SEATTLE — Ranging from bans on foods with high fructose corn syrup to earning LEED Gold Certification, PCC Natural Markets is known for a lot of industry firsts.
Added to the list last week was its status as the first retailer to become “gluten-free endorsed” by the Gluten Intolerance Group of North America, a national non-profit that provides support to people with gluten intolerance. Gluten is a protein commonly found in rye, wheat and barley.
To qualify, PCC worked with GIG for 18 months on product identification; staff training and education; and development of consumer resources and information.
“Offering shoppers and staff resources and information about gluten intolerance and gluten-free products wasn't something new for PCC, but the depth, breadth and the accessibility of information has increased significantly,” spokeswoman Diana Crane told SN.
In the past, gluten-free products were identified by manufacturer statements on packaging. Although it was helpful, it wasn't enough, according to one customer.
“You need yellow or some other bright color to make the ‘gluten-free’ print stand out! This would make a lot of us happy,” shopper Corrine Beuchet told PCC.
Today, orange gluten-free shelf tags identify 2,000 gluten-free food and body care products sold in the store. These items comprise 11% of PCC's total grocery sales, according to Crane.
Items that are naturally gluten-free, like bottled water and most dairy products, do not receive a tag, even if they've been labeled by the manufacturer as such. Just because a product has been purposely produced without gluten doesn't guarantee that it will qualify for a tag either. One cannot be issued unless the item was produced in a gluten-free facility. “This provided an additional level of scrutiny for products assumed to be or labeled ‘gluten-free,’” noted Crane.
PCC's merchandisers began reviewing products and information provided by vendors to determine which items would get a tag. Gluten-free product status is logged in an inventory management software program updated nightly so that discontinued items can be removed and new ones added. Since March 2009, there has been a 15% increase in gluten-free items, a 20% increase in gluten-free brands and a 24% increase in gluten-free sales at PCC, according to Crane.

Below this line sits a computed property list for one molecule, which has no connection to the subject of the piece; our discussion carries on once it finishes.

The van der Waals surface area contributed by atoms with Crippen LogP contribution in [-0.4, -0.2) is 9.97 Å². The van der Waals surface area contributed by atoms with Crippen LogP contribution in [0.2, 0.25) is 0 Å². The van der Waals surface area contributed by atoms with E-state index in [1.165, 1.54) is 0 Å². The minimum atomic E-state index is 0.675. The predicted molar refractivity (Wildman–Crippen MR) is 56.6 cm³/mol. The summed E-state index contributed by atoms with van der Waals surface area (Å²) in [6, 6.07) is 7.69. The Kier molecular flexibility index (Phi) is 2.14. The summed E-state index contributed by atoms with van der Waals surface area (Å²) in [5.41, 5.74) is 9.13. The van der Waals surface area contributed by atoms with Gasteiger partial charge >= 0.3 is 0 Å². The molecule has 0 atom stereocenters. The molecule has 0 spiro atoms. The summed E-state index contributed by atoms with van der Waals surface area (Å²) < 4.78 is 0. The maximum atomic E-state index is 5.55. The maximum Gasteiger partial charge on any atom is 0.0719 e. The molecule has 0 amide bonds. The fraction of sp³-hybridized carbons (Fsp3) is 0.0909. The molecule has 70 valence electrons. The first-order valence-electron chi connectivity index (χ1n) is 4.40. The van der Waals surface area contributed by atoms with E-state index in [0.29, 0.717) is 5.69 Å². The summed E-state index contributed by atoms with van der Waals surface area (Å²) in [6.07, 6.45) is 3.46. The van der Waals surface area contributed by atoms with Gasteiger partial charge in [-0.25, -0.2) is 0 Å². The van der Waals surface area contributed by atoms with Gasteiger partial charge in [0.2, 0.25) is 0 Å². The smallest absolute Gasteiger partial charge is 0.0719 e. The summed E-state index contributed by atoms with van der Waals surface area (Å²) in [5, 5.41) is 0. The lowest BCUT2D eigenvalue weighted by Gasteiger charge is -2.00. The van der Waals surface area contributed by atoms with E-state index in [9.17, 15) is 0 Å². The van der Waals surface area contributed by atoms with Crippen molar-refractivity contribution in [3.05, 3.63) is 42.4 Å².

Store associates are better equipped to accommodate demand since training about gluten-free foods and gluten intolerance is required of all new and existing employees.
“Staff training was a major component of qualifying for the GIG's gluten-free endorsement,” Jill Edwards, employment and training coordinator for PCC, told SN.
The six-month process began with an 8-hour training session conducted by Cynthia Kupper, executive director of GIG. It was attended by two staff members from each of PCC's nine stores, as well as a team of merchandising and human resource personnel. It was condensed to a 1-hour session for store directors and department coordinators, who qualified to wear an “I'm a gluten-free specialist” badge upon completion. A 20-minute session was attended by all other staff, who carry gluten-free question and answer cards with them at all times. A comprehensive reference guide is also available to staff and customers.
“All training materials were reviewed by GIG, as will be a training video in the works that will become a part of ongoing staff trainings and new staff orientations,” Edwards said.
Employee knowledge was tested with questions like: “What would you say to a customer who asks if a spelt salad is good for a gluten-free diet?” (The answer is no.)
Store associates have become invaluable resources to gluten-intolerant shoppers in search of items with tastes and textures resembling foods they once enjoyed.
“One customer actually cried when she was made aware of Udi's gluten-free bread made with tapioca; she had a sandwich for the first time in 10 years,” Edwards said.
Recently diagnosed customers are particularly appreciative of resources that simplify gluten-free shopping and cooking, she added.
PCC offers “Gluten-free Walk, Talk and Taste” store tours and cooking classes like “Gluten-free Mexican Fiesta” for kids and “Gluten-free Muffins, Scones and Quickbreads.”
Shoppers can also search an online gluten-free database and build a shopping list or search for gluten-free recipes at pccnaturalmarkets.com.